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      SC's reputation for picking presidents gets dented

      COLUMBIA, S.C. (WACH) - South Carolina voters are on the brink of losing their reputation for correctly picking the Republican nominee for president.

      Since 1980, Palmetto State voters have accurately chosen the eventual Republican nominee. Three decades of tradition are about to fall as Newt Gingrich is planning to drop out of the race.

      In January, voters sent Gingrich to an overwhelming win over Mitt Romney in the first-in-the-South primary despite the fact Romney entered that critical primary vote with a commanding lead in the polls.

      However, Gingrich is expected to drop out of the race by mid-week, which will end South Carolina's streak of picking the eventual GOP presidential nominee.

      The state has long been considered a barometer for how the candidates will fare elsewhere.

      "We had a great run and we've got a great motto. We do pick presidents," said Chad Connelly, chairman of the South Carolina GOP. "We have a 30-year track record. Having one time out of those 6 or 7 is really an anomaly."

      The blip on the radar is no reason for concern according to state party leaders, who put significant time and effort into maintaining the state's first-in the-South status when Florida tried to jump ahead of South Carolina on the early-voting calendar.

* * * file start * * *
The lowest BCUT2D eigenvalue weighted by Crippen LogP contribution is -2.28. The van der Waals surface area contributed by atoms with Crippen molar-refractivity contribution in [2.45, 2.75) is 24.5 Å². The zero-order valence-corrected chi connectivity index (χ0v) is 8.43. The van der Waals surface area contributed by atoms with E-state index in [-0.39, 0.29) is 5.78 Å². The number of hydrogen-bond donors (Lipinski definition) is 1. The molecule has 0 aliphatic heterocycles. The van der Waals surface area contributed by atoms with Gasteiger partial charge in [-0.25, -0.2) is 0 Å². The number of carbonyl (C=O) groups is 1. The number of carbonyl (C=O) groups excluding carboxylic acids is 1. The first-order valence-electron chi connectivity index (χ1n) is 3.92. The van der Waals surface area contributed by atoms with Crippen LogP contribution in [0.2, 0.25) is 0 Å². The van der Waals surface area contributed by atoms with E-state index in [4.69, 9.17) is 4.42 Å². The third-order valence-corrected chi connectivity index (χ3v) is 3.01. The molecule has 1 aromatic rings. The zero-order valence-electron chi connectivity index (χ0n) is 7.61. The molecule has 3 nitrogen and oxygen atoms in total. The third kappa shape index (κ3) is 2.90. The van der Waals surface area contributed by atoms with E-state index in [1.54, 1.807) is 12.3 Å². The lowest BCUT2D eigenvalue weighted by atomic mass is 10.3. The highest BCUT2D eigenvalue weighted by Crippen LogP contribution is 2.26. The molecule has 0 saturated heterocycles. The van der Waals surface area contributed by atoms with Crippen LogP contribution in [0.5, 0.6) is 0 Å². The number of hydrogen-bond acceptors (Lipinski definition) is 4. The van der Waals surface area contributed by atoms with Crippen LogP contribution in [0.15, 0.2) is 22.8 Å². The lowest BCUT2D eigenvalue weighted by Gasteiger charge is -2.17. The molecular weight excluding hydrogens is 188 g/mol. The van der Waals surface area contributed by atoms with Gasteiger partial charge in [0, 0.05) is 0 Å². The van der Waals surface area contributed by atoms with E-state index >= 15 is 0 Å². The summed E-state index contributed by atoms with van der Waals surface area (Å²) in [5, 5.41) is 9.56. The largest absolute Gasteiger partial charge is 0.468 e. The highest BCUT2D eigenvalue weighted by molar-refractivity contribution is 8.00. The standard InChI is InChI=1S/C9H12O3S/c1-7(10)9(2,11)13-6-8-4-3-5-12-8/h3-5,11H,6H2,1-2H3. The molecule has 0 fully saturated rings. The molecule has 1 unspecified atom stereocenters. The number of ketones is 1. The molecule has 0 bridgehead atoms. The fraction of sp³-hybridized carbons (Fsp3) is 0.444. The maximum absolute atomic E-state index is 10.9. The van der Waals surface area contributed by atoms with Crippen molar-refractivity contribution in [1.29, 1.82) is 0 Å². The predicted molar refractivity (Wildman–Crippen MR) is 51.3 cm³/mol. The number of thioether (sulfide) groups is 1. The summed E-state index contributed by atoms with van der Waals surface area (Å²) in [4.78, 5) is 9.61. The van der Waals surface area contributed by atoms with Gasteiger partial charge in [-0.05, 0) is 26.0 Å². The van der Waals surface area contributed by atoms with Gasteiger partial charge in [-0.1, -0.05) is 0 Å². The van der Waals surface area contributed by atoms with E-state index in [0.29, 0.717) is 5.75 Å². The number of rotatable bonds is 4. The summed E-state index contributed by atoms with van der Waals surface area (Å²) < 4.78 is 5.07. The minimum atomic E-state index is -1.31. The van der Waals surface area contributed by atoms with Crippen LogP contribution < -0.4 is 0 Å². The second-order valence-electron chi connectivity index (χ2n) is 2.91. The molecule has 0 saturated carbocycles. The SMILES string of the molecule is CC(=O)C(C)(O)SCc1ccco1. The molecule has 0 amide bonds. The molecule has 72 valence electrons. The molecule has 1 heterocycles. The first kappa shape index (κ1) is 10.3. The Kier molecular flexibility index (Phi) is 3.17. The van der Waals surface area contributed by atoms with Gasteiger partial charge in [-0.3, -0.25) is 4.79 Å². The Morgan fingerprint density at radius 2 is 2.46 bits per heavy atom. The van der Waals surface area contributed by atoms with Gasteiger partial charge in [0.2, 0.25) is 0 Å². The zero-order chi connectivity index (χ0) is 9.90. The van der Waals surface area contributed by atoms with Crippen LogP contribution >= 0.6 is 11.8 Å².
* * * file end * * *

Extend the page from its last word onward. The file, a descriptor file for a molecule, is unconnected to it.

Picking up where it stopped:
South Carolina 's small size and less expensive media markets give candidates a chance to buy up cheaper television and radio spots in bulk and go border-to-border to greet potential voters face-to-face.

      "Anybody can compete," said Connelly. "So South Carolina's not going to lose its pop in the national narrative. There's no way."

      As Mitt Romney assumes the role of the eventual Republican nominee to square off with President Barack Obama, political analysts are quick to point out that, right now, fewer people are concerned about who won the South Carolina's January vote and more are worried about who can get people back to work.

      "The economy's going to be dominant in the election one more time," said Dr. Bob Oldendick, executive director of USC's Institute for Public Service and Policy Research. "But, underneath that there's the suspicion of who can get the government working again?"

      During South Carolina's primary season, the GOP candidates got the state's economy working. South Carolina Republican party officials estimate the primary run pumped more between $40-50 million into the state.

      "It's just too important in the process and I think the nation understands our role," said Connelly. "A lot of other states understand we've got a time-honored tradition."